(0.30)
23.7
(0.93)
61.7
(2.43)
140.6
(5.54)
278.4
(10.96)
346.5
(13.64)
375.5
(14.78)
292.9
(11.53)
340.0
(13.39)
174.5
(6.87)
31.1
(1.22)
12.1
(0.48)
2,084.5
(82.07)
Average rainy days 2 3 5 10 15 14 17 16 13 7 2 1 105
Average relative humidity (%) 71 64 62 71 76 82 83 82 83 78 73 73 75
Mean monthly sunshine hours 220.3 225.3 256.3 237.8 220.9 142.2 131.5 140.6 152.7 228.6 236.3 242.6 2,435.1
Source 1: Bangladesh Meteorological Department[128][129][130]
Source 2: Sistema de Clasificación Bioclimática Mundial (extremes 1934–1994),[131] Deutscher Wetterdienst (sun, 1961–1990)[132][133][134]


Parks and greenery edit

 
Ramna Park is the largest park in the city

There are many parks within Dhaka City, including Ramna Park, Suhrawardy Udyan, Shishu Park, National Botanical Garden, Baldha Garden, Chandrima Uddan, Gulshan Park and Dhaka Zoo.

Rivers and lakes edit

Almost 10% of the city's area consists of water: There are 676 ponds and 43 canals.[122]

The Buriganga River flows past the southwest outskirts of Dhaka. Its average depth is 7.6 metres (25 ft) and its maximum depth is 18 metres (58 ft). It ranks among the most polluted rivers in the country.[117][118]

The city is surrounded by six interconnected river systems—the Buriganga and Dhaleshwari in the southwest, Turag and Tongi Khal in the north, and Balu and Sitalakhya in the east—which support trade, transport, and stormwater drainage.[135]

There are several lakes within the city, such as Crescent Lake, Dhanmondi Lake, Baridhara-Gulshan Lake, Banani lake, Uttara Lake, Hatirjheel-Begunbari Lake, 300 Feet Road Prionty lake, Ramna lake.[136][122]

Environmental pollution edit

 
Smog in North Dhaka in December 2022

Increasing air and water pollution affects public health and the quality of life in the city.[137] The air pollution is caused for example by vehicle traffic and congestion. Also, due to the unregulated manufacturing of bricks and other causes, Dhaka has very high levels of fine particulate matter (PM2.5) air pollution.[138]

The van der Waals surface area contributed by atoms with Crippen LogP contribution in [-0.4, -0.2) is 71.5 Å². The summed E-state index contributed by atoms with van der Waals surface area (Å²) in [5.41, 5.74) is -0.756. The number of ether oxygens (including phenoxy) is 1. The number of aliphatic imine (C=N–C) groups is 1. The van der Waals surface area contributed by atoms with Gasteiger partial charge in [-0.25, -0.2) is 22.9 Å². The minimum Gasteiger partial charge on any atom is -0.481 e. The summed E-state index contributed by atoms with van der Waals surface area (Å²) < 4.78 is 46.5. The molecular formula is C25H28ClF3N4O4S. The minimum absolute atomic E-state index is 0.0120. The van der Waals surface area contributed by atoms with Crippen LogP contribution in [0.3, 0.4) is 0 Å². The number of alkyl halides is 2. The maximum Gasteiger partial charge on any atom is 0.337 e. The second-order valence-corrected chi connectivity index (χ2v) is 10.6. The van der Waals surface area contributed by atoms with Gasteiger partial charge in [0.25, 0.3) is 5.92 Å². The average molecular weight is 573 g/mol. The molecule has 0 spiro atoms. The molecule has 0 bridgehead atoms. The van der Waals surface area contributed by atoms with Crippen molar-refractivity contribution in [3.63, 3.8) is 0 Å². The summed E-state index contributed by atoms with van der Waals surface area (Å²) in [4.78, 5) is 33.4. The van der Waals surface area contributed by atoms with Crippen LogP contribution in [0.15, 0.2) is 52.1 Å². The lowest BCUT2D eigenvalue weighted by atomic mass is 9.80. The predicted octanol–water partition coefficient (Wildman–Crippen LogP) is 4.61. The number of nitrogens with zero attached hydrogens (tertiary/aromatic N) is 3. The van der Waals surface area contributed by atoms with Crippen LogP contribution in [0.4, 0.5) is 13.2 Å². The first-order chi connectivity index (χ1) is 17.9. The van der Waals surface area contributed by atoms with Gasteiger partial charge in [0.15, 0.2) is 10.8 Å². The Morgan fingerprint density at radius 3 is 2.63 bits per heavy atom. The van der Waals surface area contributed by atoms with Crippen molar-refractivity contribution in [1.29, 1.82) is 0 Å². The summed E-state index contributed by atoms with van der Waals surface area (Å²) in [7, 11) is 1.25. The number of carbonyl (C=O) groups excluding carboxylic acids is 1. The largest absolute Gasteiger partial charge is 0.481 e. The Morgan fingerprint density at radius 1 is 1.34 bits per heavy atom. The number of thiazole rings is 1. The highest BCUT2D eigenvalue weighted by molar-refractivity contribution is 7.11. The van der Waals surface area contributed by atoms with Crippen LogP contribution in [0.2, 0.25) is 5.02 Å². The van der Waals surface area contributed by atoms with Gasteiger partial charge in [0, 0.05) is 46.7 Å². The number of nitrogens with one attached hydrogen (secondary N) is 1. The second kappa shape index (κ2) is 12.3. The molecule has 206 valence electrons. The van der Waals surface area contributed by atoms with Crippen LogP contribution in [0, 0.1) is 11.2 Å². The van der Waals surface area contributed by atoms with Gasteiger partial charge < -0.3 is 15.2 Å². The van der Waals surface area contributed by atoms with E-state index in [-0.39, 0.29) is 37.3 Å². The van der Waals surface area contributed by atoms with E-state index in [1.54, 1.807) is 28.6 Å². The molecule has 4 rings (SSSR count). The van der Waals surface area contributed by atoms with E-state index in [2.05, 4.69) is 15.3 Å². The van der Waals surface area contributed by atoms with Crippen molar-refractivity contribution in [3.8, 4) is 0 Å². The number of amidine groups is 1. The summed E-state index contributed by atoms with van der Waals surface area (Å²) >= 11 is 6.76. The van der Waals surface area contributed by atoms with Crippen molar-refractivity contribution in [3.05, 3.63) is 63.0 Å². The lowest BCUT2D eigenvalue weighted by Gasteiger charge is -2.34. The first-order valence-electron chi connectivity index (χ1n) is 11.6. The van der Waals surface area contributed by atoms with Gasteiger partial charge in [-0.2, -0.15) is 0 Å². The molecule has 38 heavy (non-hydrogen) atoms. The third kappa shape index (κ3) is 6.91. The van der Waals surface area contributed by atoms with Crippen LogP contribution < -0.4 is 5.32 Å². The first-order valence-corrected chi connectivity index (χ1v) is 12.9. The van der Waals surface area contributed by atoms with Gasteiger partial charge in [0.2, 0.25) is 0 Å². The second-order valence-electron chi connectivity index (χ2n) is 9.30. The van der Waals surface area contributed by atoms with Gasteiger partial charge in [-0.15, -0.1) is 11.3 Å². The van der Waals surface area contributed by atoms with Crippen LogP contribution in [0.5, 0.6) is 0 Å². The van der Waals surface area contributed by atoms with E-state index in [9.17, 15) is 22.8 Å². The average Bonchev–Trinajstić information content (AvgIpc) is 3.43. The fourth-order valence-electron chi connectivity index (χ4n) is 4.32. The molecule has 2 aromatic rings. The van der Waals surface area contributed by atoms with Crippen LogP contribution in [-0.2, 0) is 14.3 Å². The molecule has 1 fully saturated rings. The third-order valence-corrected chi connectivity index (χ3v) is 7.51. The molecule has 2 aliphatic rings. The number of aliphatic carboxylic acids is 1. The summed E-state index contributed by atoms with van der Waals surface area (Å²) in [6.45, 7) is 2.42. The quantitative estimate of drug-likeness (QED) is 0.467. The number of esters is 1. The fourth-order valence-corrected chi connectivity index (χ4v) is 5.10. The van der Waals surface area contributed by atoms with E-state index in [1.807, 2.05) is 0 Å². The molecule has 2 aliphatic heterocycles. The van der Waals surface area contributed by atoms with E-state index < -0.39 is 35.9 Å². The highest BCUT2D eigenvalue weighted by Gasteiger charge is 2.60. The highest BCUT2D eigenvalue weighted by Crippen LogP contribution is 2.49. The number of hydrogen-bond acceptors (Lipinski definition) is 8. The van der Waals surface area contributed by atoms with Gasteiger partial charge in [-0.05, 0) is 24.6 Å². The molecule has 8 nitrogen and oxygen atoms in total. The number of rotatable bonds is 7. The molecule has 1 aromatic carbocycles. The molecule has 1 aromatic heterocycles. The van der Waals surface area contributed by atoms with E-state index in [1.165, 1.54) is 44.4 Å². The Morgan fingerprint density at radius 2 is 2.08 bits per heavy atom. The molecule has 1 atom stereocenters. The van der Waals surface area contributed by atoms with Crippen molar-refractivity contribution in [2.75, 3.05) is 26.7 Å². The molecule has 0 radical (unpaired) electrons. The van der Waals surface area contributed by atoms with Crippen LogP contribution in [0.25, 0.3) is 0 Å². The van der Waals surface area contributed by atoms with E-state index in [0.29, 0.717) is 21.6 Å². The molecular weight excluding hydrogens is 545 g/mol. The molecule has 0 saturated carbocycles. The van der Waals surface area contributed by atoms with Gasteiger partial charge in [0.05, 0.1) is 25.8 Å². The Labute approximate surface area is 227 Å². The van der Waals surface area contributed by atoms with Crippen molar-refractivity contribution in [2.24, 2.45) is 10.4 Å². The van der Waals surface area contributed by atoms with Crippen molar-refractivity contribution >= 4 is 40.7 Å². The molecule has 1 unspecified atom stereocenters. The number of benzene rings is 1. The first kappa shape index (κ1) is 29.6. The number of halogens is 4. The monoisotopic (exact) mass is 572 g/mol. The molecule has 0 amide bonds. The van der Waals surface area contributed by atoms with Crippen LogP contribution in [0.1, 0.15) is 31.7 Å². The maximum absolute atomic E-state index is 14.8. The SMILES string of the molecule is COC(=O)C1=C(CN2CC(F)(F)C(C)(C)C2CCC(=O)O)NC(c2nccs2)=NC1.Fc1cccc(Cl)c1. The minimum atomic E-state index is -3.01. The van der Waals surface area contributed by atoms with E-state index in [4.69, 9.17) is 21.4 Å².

Water pollution is caused by the discharge of municipal wastewater from households and industry without treatment. As of 2011 only 20% of the city is connected to a sewer system, whereas 80% is not connected.[122] As a result, the rivers in Dhaka have severe pathogen pollution, as indicated by the fecal coliform count that is several hundred times higher than the recommended national and international standards of less than 200 cfu per litre for bathing and swimming.[135]

In addition to the organic and pathogen pollution load from the 1.2 million m3 of untreated sewage, the rivers receive about 60,000 m3 of industrial effluent every day from nine major industrial clusters (as of 2021).[135] There are an estimated 500–700 wet processing and dyeing textile factories releasing a range of chemicals including salts, dyes and bleaches, and 155 tanneries discharging heavy metals, including chromium.[135]

Four of the rivers surrounding Dhaka—Buriganaga, Sitalakhya, Balu and Turag—are so polluted that they have been declared as ecologically critical areas in 2009 by the Department of Environment. This makes them unsuitable for any human use.[135] Nevertheless, people living in low-income and slum areas still have a lot of direct contact with river water, exposing them to health risks. They use river water for dish washing, laundry, cleaning fish and vegetables, and personal washing, washing and dyeing denim, washing fish baskets or plastic sheets, collecting plastic waste and fishing.[135] As a result, many of the immediate environmental burdens of river pollution are borne by these low-income residents.[135]